board. From 5.30 to 6.30 p.m. a continuous discharge of artillery and small-arms, mingled with loud cheers, was along the whole line of entrenchments. A few minutes before this a request from General Liddell was brought me by Lieutentant-Commanding Myers that I would anchor the ship at a point in the Blakely River he indicated and open upon the enemy's right. This could not be complied with because of the current at that point and the absence of holding-ground, and also for the reason that I should much endanger the men of our extreme left from the uncertainly of our shells. Whilst discussing this question with Captain Myers, who agreed with me in the impolicy of the maneuver, the assault was made. As soon as I discovered the enemy gaining upon our position, as indicated by the firing and cheering, I moved the ship close to the Blakely shore and rescued such of the garrison as were able to float themselves off. Learning from some one of the refugees that General Liddell was on the beach seeking to escape. I dispatched the gig, under command of Passed-Midshipman Carrall, to the point indicated, but, unhappily, before the boat could reach the shore the enemy's sharpshooters were at the water. It was inexpressibly painful to me to abandon the attempt of his rescue. The boats of the squadron rescued from the water between 150 and 200 of the garrison. Afterward we anchored at mouth of Tensas River, being unable to pass its bar at night. Received ammunition at 10 o'clock. I reported to you in person at midnight at Mobile. April 10, at daylight moved ship to Conway's Bayou to guard rear of Batteries Tracy and Huger; communicated with Colonel Patton, and stated my instructions. April 11, received coal from transport King. At 3 p.m. the Morgan relieved us. Got under way and anchored at head of Spanish River; received crews and material from the Huntsville and Tuscaloosa. At 11 p.m. the Nashville was under way steaming up Mobile River. During the investment of Spanish Fort and Blakely, a period of about two weeks, the officers and men of my command were much taxed in their endurance by constant labor, but which was performed with zeal and cheerfulness. Frequently under fire, their bearing was always admirable. To the executive officer, Lieutentant Harrison, and to Lieutentant Fendall, commanding marines, I am under especial obligations for their intelligent assistance and cordial co-operation.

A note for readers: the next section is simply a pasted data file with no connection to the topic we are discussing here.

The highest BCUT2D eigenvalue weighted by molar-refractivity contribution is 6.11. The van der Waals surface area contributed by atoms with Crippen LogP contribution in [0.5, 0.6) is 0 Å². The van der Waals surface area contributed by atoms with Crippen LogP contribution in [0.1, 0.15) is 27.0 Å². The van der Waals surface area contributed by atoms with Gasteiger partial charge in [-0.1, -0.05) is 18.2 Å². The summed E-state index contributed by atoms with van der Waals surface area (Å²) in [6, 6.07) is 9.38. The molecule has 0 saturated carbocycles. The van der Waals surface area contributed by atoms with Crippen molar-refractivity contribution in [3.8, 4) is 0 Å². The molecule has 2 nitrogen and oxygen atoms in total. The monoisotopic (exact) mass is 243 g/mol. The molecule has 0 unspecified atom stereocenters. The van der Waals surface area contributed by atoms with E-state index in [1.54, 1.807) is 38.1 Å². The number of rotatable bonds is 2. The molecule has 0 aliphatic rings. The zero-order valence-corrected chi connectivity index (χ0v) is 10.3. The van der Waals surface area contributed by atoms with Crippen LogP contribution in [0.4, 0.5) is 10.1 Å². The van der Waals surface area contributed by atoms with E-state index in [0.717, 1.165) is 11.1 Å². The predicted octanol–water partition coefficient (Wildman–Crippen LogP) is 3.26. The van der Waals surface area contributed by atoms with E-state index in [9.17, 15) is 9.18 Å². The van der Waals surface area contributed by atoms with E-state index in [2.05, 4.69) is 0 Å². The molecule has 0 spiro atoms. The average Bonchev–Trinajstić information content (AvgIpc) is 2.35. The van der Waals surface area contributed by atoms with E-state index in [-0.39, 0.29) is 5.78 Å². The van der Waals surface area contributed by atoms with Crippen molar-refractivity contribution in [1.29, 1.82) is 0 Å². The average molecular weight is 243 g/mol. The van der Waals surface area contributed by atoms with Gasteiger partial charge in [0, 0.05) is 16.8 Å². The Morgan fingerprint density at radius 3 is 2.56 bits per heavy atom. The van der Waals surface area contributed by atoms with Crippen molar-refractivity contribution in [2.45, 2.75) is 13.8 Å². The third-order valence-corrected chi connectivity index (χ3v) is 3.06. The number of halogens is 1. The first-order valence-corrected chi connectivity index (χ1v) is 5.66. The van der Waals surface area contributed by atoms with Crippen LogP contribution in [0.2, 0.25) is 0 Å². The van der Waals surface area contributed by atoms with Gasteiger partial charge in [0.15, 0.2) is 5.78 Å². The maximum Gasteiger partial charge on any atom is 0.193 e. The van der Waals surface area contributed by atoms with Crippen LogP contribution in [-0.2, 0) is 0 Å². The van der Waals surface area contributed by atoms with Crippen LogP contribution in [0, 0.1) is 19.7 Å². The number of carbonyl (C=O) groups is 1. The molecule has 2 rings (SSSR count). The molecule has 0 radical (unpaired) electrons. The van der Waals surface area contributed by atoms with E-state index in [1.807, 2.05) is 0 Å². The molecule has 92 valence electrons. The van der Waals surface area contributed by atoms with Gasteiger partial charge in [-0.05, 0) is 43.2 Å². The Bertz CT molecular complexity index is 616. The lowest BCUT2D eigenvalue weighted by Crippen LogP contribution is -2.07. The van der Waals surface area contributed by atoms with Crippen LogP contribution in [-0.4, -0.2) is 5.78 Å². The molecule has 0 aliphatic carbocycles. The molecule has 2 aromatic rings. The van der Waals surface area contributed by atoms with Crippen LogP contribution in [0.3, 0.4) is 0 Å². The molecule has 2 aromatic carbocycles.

I am, very respectfully, your obedient servant,
J. W. BENNETT,
Flag-Officer E. FARRAND,
Commanding Naval Forces, &c.
MARCH 20, 1865.-Skirmish at Riggold, Ga.
Report of Brigadier General Henry M. Judah, U. S. Army.
DALTON, March 20, 1865.
The following received from Ringgold:
My pickets have been attacked. Guerrillas have withdrawn; except an attack before daylight in morning. Send re-enforcements if convenient.
The above dispatch is just received. I send five companies of One hundred and fifty-first Illinois at once.
H. M. JUDAH,
Major S. B. MOE,